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  • Spanish-Language Contributions
  • Antonio C. Márquez

The perennial interest in Whitman continues in 2007. Andres Olaizola's "El lenguaje poetico de Whitman según el lenguaje ensayistico de Martí: Una aproximación a 'El poeta Walt Whitman'" (Espéculo 37: n.p.) examines José Martí's essay on Whitman, one of the first Spanish-language critiques of Whitman's poetics. Martí astutely measured Whitman's genius and was generous in his praise. His essay in its tone, style, poetic rhythms, and celebration of rebellion reveals Whitman's influence. Martí celebrated Whitman as "the poet rebel," and Olaizola adds that Martí understood Whitman's "rebellion and originality . . . [that] came from his language, from how his poetic devices reflected and at the same time are influenced by his ideas of universal unity, nature and friendship." Dorde Cuvardic García's "La Oda a Walt Whitman: Homenaje al poeta del pueblo y las multitudes" (Revista de filología y lingüistica de la Universidad de Costa Rica 32: 19–28) is a study of Federico García Lorca's famous ode to Whitman in "Poet in New York." Cuvardic García points out that the Spanish poet greatly admired the American one, and Whitman was a strong influence on the poetics García Lorca shaped in his vision of New York. García Lorca also eulogized Whitman for "exalting the spirituality of homosexual expression," and the homoerotic elements in "Poet in New York" are Whitmanian. The author concludes that García Lorca embraced Whitman's universality and "declared himself inheritor of the American poet's humanistic ideology." An interesting link can be found in Fernando J. B. Martinho's "Eugenio de Andrade [End Page 507] y las letras norteamericanas: De Whitman y Melville a Williams y Stevens" (CHA 684: 71–79). Eugenio de Andrade's interest in Whitman started when he translated García Lorca's "Oda a Walt Whitman" from Spanish into Portuguese. Marintho outlines Andrade's affinity for the two giants of 19th-century American literature and his reception of American modernist poetry. The range of Andrade's eclecticism and his astute reading of American literature made him a unique figure in modern letters: "We are also convinced that his dialogue with American authors will help us better understand the true dimension of his greatness." José Iván Ortega Galiano chimes in with "Walt Whitman y el ideal poetico racial en la America prebélica" (Espéculo 36: n.p.). He addresses the knotty issue of Whitman's attitude toward slavery and the place of the Negro in his democratic idealism and vision of America. Ortega Galiano clarifies that Whitman's vision was profoundly affected by the Civil War and that his poetic vision changed after the war. His essay, however, centers on the year of the first edition of Leaves of Grass to underscore the racial ideal in Whitman's utopianism. The focus is on "I am the poet of slaves / And of the masters of slaves." Whitman humanizes and gives voice to both slave and master and makes them part and parcel of his universal humanity. Both master and slave are enslaved; neither can be free if the other is not. This is the clinching truth, Ortega Galiano concludes, that made Whitman a prophet and visionary poet.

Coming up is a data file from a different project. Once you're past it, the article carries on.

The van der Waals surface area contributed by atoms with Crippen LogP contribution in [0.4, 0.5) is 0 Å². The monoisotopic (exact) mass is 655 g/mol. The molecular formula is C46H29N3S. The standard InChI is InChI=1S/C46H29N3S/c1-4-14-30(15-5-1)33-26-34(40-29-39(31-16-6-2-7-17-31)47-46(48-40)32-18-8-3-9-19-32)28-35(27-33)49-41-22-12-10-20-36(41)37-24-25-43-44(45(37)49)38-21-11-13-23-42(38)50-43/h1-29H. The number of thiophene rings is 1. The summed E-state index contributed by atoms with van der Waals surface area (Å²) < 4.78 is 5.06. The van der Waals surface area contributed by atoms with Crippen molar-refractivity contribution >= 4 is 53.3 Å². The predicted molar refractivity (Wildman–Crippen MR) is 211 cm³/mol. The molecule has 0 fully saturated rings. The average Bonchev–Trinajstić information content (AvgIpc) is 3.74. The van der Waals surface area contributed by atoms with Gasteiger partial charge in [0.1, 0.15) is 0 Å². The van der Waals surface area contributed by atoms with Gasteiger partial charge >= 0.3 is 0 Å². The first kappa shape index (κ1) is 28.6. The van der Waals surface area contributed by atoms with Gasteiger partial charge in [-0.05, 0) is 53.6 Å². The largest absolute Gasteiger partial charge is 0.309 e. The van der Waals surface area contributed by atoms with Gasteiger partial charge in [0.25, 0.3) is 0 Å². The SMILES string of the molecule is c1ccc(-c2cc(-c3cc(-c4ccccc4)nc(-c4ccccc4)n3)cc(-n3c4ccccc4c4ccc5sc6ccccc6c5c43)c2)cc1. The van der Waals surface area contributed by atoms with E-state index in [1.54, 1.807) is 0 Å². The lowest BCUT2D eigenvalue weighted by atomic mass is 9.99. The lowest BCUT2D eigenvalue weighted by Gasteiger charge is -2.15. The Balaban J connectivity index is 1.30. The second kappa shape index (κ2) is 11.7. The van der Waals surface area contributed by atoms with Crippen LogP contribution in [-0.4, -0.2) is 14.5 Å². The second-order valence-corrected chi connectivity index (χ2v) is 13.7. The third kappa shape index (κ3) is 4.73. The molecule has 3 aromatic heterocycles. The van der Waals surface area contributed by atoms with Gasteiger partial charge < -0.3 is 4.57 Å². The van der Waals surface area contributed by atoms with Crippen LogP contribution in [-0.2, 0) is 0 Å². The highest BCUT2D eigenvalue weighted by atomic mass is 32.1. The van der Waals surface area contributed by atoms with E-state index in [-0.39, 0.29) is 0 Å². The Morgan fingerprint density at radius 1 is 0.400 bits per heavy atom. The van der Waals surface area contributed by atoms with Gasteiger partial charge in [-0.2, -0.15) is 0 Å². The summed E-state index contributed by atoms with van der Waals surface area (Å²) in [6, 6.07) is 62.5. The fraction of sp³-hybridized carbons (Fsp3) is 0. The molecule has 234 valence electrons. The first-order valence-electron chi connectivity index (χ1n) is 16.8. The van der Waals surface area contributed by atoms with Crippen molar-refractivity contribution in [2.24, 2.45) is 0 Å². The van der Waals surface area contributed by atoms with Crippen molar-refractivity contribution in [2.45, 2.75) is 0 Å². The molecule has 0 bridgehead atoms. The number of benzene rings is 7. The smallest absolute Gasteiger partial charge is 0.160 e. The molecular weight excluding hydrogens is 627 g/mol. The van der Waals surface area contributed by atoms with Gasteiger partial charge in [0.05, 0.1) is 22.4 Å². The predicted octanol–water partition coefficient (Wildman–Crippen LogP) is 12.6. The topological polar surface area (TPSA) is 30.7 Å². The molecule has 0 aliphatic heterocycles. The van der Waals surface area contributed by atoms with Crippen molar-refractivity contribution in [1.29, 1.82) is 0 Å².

A more ambitious study of Whitman can be found in Jacqueline Rivera Rivera's "De cantos y contracantos: Divergencias y convergencias en la textualización del yo/nosotros en Walt Whitman y Pedro Mir" (Horizontes 48: 77–116). Her study assays Whitman's influence with an historical overview on canonical Latin American writers such as Martí, Pablo Neruda, and Jorge Luis Borges. The first part of the essay links aesthetics and politics; applying postcolonial literary theory, it places Whitman against the history of American expansionism and imperialism in Latin America. The second part moves to the specific—to the Dominican Republic, twice invaded by the United States, and to Whitman's influence on the Dominican poet Pedro Mir. Mir's epic "Contracanto a Walt Whitman: Canto a nosotros mismos" plays on Whitman's "Song of Myself" and appropriates Whitman's use of poetics to voice the need for social justice. Mir...


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